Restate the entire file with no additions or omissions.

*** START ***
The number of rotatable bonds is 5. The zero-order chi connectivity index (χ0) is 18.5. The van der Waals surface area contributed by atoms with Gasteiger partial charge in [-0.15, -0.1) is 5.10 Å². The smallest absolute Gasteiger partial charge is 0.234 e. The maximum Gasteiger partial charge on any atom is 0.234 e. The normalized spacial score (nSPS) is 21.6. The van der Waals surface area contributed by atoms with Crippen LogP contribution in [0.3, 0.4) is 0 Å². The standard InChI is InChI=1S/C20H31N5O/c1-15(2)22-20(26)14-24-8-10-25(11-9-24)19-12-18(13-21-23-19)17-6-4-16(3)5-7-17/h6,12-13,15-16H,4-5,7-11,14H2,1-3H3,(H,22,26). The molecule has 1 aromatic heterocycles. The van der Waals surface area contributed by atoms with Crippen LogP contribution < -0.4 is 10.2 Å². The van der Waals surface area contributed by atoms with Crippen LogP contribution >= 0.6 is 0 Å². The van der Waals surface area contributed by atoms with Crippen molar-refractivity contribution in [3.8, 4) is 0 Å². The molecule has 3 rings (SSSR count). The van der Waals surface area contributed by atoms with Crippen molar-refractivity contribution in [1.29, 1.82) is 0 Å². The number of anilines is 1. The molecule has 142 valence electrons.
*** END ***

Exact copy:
The number of rotatable bonds is 5. The zero-order chi connectivity index (χ0) is 18.5. The van der Waals surface area contributed by atoms with Gasteiger partial charge in [-0.15, -0.1) is 5.10 Å². The smallest absolute Gasteiger partial charge is 0.234 e. The maximum Gasteiger partial charge on any atom is 0.234 e. The normalized spacial score (nSPS) is 21.6. The van der Waals surface area contributed by atoms with Crippen LogP contribution in [0.3, 0.4) is 0 Å². The standard InChI is InChI=1S/C20H31N5O/c1-15(2)22-20(26)14-24-8-10-25(11-9-24)19-12-18(13-21-23-19)17-6-4-16(3)5-7-17/h6,12-13,15-16H,4-5,7-11,14H2,1-3H3,(H,22,26). The molecule has 1 aromatic heterocycles. The van der Waals surface area contributed by atoms with Crippen LogP contribution < -0.4 is 10.2 Å². The van der Waals surface area contributed by atoms with Crippen LogP contribution >= 0.6 is 0 Å². The van der Waals surface area contributed by atoms with Crippen molar-refractivity contribution in [3.8, 4) is 0 Å². The molecule has 3 rings (SSSR count). The van der Waals surface area contributed by atoms with Crippen molar-refractivity contribution in [1.29, 1.82) is 0 Å². The number of anilines is 1. The molecule has 142 valence electrons.